Why Hollywood lost the Uruguay Round : the political economy of mass communication revisited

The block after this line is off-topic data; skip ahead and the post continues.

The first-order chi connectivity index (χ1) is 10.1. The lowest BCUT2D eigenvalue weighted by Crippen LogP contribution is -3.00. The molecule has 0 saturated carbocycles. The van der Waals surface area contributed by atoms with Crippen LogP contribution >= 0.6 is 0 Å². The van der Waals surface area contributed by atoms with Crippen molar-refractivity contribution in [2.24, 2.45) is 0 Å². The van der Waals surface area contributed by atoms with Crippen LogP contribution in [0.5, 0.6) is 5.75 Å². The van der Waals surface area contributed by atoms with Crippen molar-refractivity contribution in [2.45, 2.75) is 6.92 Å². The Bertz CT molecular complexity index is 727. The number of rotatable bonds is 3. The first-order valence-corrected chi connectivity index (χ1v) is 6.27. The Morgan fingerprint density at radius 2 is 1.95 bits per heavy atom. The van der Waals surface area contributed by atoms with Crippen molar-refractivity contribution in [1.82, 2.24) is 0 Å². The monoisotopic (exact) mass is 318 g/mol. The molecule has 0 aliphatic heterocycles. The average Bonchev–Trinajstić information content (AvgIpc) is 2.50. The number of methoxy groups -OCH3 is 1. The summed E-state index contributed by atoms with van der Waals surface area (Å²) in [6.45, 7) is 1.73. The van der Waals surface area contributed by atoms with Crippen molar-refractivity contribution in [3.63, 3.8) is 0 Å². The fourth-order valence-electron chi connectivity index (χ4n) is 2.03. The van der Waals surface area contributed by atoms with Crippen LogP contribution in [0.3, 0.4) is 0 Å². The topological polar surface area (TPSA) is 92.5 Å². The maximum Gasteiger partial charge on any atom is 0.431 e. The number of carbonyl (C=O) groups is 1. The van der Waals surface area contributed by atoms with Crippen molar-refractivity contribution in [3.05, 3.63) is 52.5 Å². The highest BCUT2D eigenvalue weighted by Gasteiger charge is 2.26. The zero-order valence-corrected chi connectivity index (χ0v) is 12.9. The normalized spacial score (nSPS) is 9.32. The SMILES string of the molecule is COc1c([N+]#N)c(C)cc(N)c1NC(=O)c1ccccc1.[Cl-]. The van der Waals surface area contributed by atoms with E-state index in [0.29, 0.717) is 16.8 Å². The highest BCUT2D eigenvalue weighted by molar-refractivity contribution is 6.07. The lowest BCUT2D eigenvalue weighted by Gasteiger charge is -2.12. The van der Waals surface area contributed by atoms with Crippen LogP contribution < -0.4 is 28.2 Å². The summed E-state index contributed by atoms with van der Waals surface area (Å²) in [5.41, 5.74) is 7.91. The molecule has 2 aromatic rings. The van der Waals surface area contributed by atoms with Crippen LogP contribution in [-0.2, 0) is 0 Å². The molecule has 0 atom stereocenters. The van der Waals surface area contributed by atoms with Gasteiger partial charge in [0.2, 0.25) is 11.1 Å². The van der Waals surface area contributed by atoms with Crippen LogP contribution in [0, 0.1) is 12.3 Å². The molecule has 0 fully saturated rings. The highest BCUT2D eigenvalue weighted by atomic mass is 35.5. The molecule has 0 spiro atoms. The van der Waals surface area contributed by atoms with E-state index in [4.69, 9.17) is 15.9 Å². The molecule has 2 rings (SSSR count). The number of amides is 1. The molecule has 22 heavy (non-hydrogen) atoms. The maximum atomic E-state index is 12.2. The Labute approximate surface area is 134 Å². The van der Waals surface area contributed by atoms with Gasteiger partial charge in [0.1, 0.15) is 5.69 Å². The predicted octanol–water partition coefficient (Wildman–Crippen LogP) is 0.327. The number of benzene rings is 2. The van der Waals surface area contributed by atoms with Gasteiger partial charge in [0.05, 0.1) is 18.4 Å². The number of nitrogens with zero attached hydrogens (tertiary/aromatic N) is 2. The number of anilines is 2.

In this dissertation I examine the reasons why the U.S. film industry lost the GATT-Uruguay Round negotiations on audiovisual services and intellectual property rights (IPRs) related to copyright. I revisit the political economy approach to communication and implement Mosco's (1996) suggestions on the approach's renewal. Mosco notes that political economists of communication thematically view the state as supporting transnational business (1996, p. 94). However, Jarvie's (1992) analysis of the relationship between the U.S. government and film industry between 1920 and 1950 suggests that this 'support' theme does not adequately capture the often antagonistic and unproductive relationship between the two parties. I extend Jarvie's (1992) work by developing themes from his scholarship and applying them to a case study on the Uruguay Round. I review the literature on the media-cultural imperialism thesis and focus on Herbert Schiller's (1969 , 1976, 1989) scholarship. Schiller's thesis implies that outcomes in international relations are dictated by domestic determinants such as the influence of corporate lobbyists. However, I argue that the reasons why Hollywood lost lie not in domestic determinants alone, but in a broader perspective (derived from the discipline of international relations) that focuses on the interaction between domestic trade politics and international relations (Putnam, 1988 ). Putnam characterises international negotiations as an interactive process involving the bargaining between negotiators and the separate discussions each delegation has with constituents in its domestic market on the ratification of the agreement. I assess themes from Jarvie's work and propositions from Schiller's thesis using Putnam's (1988 ) two-level analysis and empirical evidence from primary documents and thirty-five interviews conducted over a three-year period (1994 to 1997) with U.S. and European negotiators and film executives. I argue that U.S. domestic trade politics hampered efforts by U.S. negotiators to reach a bilateral accord on audiovisual services and IPRs related to copyright because of linkages forged by EU Member States between progress in those talks and progress in talks on agriculture, maritime transport services, geographic indications related to wines and anti-dumping. A second obstacle to a bilateral accord was an influential hawkish minority of the Hollywood lobby, who set an aggressive agenda for U.S. negotiators and set off a chain reaction in the final moments of the Round that led to Hollywood's defeat. Finally, I present an alternative scenario to the argument (cf. Waregne, 1994; Dehousse and Havelange, 1994; Joachimowicz and Berenboom, 1994) that the French government dictated the outcome of the audiovisual services and IPRs negotiations. My scenario emphasises the preeminent status of the General Affairs Council, the role of EU Member States other than France, and Commission efforts to forge a bilateral deal. In the end, the hawks dictated the outcome of the audiovisual services talks, while a majority of EU Member States dictated the outcome of the talks on IPRs related to copyright.